Thank you for being such a loyal reader!

    1. Thank you so much!

      I will now throw Andy under the bus — cuz what are husbands for — he’s the one who added the Chinese characters. Maybe he’s making fun of me? Does it mean “West goes into Eastern Darkness” or something? Or a tunnel? Or the underworld?

      Or is there a dialect difference?

      If you have a better translation, please, by all means, share! (This goes for anyone reading who has been too polite to tell me my blog has the equivalent of a crappy tourist tattoo with characters meaning “ignorant white person.”) Andy and I are going to have a conversation later…

      1. I was actually heading over to the archives, to catch up, but this comment got my attention and I simply couldn’t resist not to tell you for the thousand time that you’re extremely funny. Now I can’t stop laughing because of the way in which you have explained everything. (I have just used Google translate out of curiosity to see what it would translate that Chinese writing to. Somehow, it does not translate the character which is supposed to mean “meets”, or it offers other meanings for the word and none matches.)

        This reminds me of Josh and his stupid play on words. He actually DID make fun of me, since he knew I can only understand two or three characters. So he sent me some crazy stuff that made no sense. (I used GT and no good result. The thing was not written correctly, and it was incomplete too. I checked with two of my Chinese friends and GT was right.)

    1. Oh, thank you! Thank you so much. I think I would be happy just not to have inadvertently offended any Asian males, so to hear someone say I’m funny is the icing on the cake. 🙂

      I think I’m becoming less of a unicorn, though. There seem to be more and more AMWF couples. I’m really going to have to redo my welcome page. Maybe I’ll put up pictures of all the unicorn couples.

  7. I have been reading your blog almost around the time you started it. I just wanted to let you know that I love the way you write. You make me laugh almost every time I read it. Sometimes I do wish that you wrote more often. Your blog is definitely a stress reliever. Another fun fact is that I actually know where your house is. It is a great neighborhood! Your neighbor is a friend of mine.Keep writing!

    1. Oh, thank you so much for taking the time to comment. Comments like yours keep me going.

      And thank you very much for keeping my identity secret, also. I guess I can’t write any posts disparaging the neighbors now… 🙂

      1. Hahaha. Don’t worry. I won’t tell them. They are too busy to read blogs. (I hope you know who they are. ) So, you should be ok. I know how neighbors can be. You are too funny and nobody can be upset with you. Hope we never run in to each other. I like the suspense of not knowing who you are.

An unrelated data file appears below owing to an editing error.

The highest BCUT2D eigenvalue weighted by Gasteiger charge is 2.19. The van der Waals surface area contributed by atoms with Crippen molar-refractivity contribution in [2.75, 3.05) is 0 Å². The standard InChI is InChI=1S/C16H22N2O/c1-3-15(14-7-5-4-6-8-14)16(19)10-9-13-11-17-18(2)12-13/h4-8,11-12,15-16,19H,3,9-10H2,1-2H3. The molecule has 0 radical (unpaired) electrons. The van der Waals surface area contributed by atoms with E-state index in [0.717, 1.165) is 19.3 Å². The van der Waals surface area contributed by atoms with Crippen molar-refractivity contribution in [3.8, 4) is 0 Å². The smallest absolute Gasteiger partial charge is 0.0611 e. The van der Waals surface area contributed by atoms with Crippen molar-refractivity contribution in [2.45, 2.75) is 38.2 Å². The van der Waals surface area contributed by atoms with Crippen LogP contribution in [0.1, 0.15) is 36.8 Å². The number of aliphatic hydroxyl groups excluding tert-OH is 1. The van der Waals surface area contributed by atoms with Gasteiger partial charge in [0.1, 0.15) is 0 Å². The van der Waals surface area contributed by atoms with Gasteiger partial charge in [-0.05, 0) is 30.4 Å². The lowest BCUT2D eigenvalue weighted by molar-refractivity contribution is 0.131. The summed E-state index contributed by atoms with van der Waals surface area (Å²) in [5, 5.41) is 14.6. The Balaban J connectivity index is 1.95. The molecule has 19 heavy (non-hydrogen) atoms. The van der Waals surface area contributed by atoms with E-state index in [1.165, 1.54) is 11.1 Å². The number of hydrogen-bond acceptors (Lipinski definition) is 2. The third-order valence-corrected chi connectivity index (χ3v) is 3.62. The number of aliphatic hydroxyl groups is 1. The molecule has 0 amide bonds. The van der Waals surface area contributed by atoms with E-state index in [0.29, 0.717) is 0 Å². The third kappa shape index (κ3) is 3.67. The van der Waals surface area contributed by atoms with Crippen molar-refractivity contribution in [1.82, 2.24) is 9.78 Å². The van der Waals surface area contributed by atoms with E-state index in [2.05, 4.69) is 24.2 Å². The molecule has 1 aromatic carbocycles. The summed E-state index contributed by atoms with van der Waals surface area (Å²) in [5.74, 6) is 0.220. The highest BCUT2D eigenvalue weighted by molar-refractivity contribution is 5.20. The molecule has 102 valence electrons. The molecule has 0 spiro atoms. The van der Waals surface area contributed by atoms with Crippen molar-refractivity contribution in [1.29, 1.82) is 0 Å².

8. Found your blog while searching for something to cheer up a friend whose son had two groomsmen bail at the very last minute (days before). Her comment: “that was awesome!”. I’m looking forward to reading additional posts (I can relate to the New Hampshire stories as I used to live in upstate NY) and I can also relate as the WF in an AMWF duet (27 yrs). If you haven’t already, you should write a book.

    1. Oh, thank you so much! And I am glad that our 3 flakey groomsmen were able to cheer someone up. Years later, it’s still shocking to me — what’s up with these flakey dudes, anyway? Same thing happened to the Ruby Ronin two months ago.

      27 years? You are a a groundbreaking unicorn. Well done.

      One of these days I’m going to turn some of these stories into a book proposal. Thanks for the encouragement. 🙂

  9. I guess nobody blinks twice when they see a white guy with an Asian girl these days, but the other way around is far less common. Nothing wrong with that of course.
    I have a friend whose Mum is Chinese and he is married to a white girl, so I guess he half counts!
    Off to read more as from the other comments it seems like you have a great blog and I love humour.

    1. Welcome! When I started this blog it did seem like there were a lot more white men with Asian women than the reverse, but I’ve definitely seen that changing, especially among younger folks. The popularity of K-pop and K-dramas may have a little something to do with it. We shall see if the trend survives the recent waves of anti-Asian hate that are unfortunately becoming more common.

  10. I stumbled around here and I got to say that you captivated me with just this tiny bit of info at the top. Gotta follow good things. So happy to have found this blog! You’re really funny! Keep it up!

  11. These days, it’s not unusual to see a white man with an Asian woman, but the opposite pairing is still relatively rare. However, there’s nothing wrong with that. I know a friend whose mother is Chinese and he’s married to a white woman, so he sort of fits both categories!

    1. I’ll be interested to see if the popularity of K-pop and K-dramas, combined with the increasing phenomenon of white male mediocrity in the US, results in more white women with partners of Asian descent. On the other hand, more and more women are opting to stay single! And, as you say, with more mixed race kids, the old definitions no longer apply. Could be a whole new world (that white supremacists hate).

If you liked this, let the white girl know!